Advancing safe sports in Canada has long been a topic of discussion in Canadian sport, one that gained even more momentum in the wake of the #MeToo movement and numerous convictions for sexual abuse in Canadian and world sport. This has resulted in several significant commitments to safe sport in Canada, including the Red Deer Declaration for the Prevention of Abuse, Harassment and Discrimination in Sport and the development of the Universal Code of Conduct to Prevent and Address Maltreatment in Sport (UCCMS).
However, although prohibited behaviours have now been identified in the UCCMS, there is still a long way to go to attain safe sport, according to a group of researchers at the University of Toronto Faculty of Kinesiology and Physical Education. Specifically, serious questions remain regarding the operationalization and implementation of the UCCMS, says Professor Gretchen Kerr, one of the authors behind KPE’s Centre for Sport Policy newest position paper called Advancing safe sport in Canada: A statement of independence: What it means and what is should look like in practice?
“For example: where do formal complaints go? Who will conduct investigations and adjudications? Who will determine sanctions? Who will maintain a publicly accessible database of sanctioned individuals? Who will provide supports and resources for athletes who have experienced maltreatment? And, who will conduct the necessary educational programs to change the dominant culture?” asks Kerr, who co-authored the paper with Professors Bruce Kidd and Peter Donnelly of KPE.
The central debate revolves around the extent to which the complaint and investigative processes should be independent from sport organizations.
“Currently, the term “independence” is being applied in very different ways. Some national sport organizations claim they use an independent system because they hire safe sport officers or independent investigators to investigate complaints,” says Kerr. “However, when the responsibility for any part of the process - deciding whether an investigation is needed, initiating investigations, assessing or applying penalties - within sport is borne by the very sports bodies within which allegations arise, they will always be compromised.”
Kerr explains the conflicts of interests may arise from the pressures the sport organizations face to win medals and maintain funding from government and sponsors or their loyalty to colleagues in positions of power and attempts to maintain a positive image for their sport.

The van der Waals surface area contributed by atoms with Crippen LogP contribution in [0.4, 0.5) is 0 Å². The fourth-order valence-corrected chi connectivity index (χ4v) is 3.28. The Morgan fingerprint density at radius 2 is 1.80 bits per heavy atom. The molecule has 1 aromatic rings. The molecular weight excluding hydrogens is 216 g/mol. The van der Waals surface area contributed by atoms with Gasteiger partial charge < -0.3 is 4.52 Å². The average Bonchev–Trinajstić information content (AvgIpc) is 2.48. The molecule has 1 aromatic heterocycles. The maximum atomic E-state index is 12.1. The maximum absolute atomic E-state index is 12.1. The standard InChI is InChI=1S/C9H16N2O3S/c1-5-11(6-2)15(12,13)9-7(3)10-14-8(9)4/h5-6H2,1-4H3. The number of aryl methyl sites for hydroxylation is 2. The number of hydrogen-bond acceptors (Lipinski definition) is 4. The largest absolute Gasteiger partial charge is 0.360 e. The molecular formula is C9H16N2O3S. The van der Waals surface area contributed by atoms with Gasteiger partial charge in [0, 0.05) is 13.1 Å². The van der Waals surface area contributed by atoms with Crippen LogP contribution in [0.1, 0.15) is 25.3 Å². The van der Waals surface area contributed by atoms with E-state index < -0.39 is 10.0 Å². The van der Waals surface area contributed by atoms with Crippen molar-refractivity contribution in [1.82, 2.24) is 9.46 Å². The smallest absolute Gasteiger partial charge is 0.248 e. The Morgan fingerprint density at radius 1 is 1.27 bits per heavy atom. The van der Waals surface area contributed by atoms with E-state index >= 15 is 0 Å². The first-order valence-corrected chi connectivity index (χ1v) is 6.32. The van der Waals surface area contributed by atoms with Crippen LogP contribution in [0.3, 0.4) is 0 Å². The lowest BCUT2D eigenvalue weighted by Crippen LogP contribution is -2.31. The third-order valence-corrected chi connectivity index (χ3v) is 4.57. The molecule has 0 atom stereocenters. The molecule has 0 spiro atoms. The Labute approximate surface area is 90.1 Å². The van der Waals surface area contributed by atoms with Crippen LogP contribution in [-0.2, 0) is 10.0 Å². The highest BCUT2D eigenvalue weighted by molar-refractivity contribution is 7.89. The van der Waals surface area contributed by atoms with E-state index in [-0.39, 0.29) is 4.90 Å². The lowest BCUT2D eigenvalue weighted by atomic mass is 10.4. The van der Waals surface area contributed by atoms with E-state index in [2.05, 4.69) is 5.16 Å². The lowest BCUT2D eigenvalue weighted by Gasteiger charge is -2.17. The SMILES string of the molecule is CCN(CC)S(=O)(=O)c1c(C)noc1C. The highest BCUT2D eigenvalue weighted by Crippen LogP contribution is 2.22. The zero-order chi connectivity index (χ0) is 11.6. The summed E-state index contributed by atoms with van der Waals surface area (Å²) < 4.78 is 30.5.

So, what would an independent safe sport complaint process look like? According to Kerr, Kidd and Donnelly, it would involve four fundamental components:
1. Filing of a complaint to an independent body that is completely separate from the sport organization and Sport Canada. This independent body would determine whether the complaint should be directed to the police or child protection services, to an independent investigator or to another body if the complaint is not relevant to maltreatment.
2. Independent investigative processes that would allow any complaint that is identified as a potential violation of the UCCMS to be directed by the independent body to an independent investigator to initiate an investigation.
3. Independent adjudication processes, meaning that no members of a hearing panel would have a relationship with the sport organization and the decision to impose sanctions for any breach of the UCCMS would occur without input or involvement from the sport organization.
4. Independent provision of supports and resources to anyone affected by experiences of maltreatment, including clear information about the expectations of the UCCMS and the process of reporting a complaint.
To ensure these components are adhered to, Kerr, Kidd and Donnelly recommend the creation of a single, pan-Canadian, independent body that would establish pools of trained people to triage, gather information and adjudicate in cases of maltreatment in sport, maintain a national, publicly accessible database of those criminally convicted and those suspended by sport organizations, provide referrals to independent support for complainants and provide education on safe sport.
“This is a sentiment echoed by Canadian athletes who have made repeated calls for an independent body to oversee safe sport in this country,” says Kerr.
At the National Safe Sport Summit held in May 2019, AthletesCAN called for the establishment of a safe sport Canada body that would be independent of national and multi-sport organizations to oversee all aspects of safe sport, from policy, education and training to investigation and adjudication, support and compensation. Similar calls were also voiced in the 2019 study of maltreatment amongst Canadian National Team members, conducted by Kerr, Erin Willson, a Ph.D. candidate in the Faculty's exercise science program and former Olympian, and KPE Associate Professor Ashley Stirling.
“By creating a single, independent, pan-Canadian independent body of investigation, adjudication and compliance, consistency in application of the UCCMS would be assured to all athletes regardless of sport, geographical location in the country, or access to external supports and resources,” says Kerr.
“Furthermore, such a body would provide consistent, equitable support and expertise to sport organizations – both big and small – thus freeing up capacity and resources to pursue other endeavours. Finally, it would have and deserve the trust of all participants in sport and be able to deliver on the promise of safe sport in Canada.”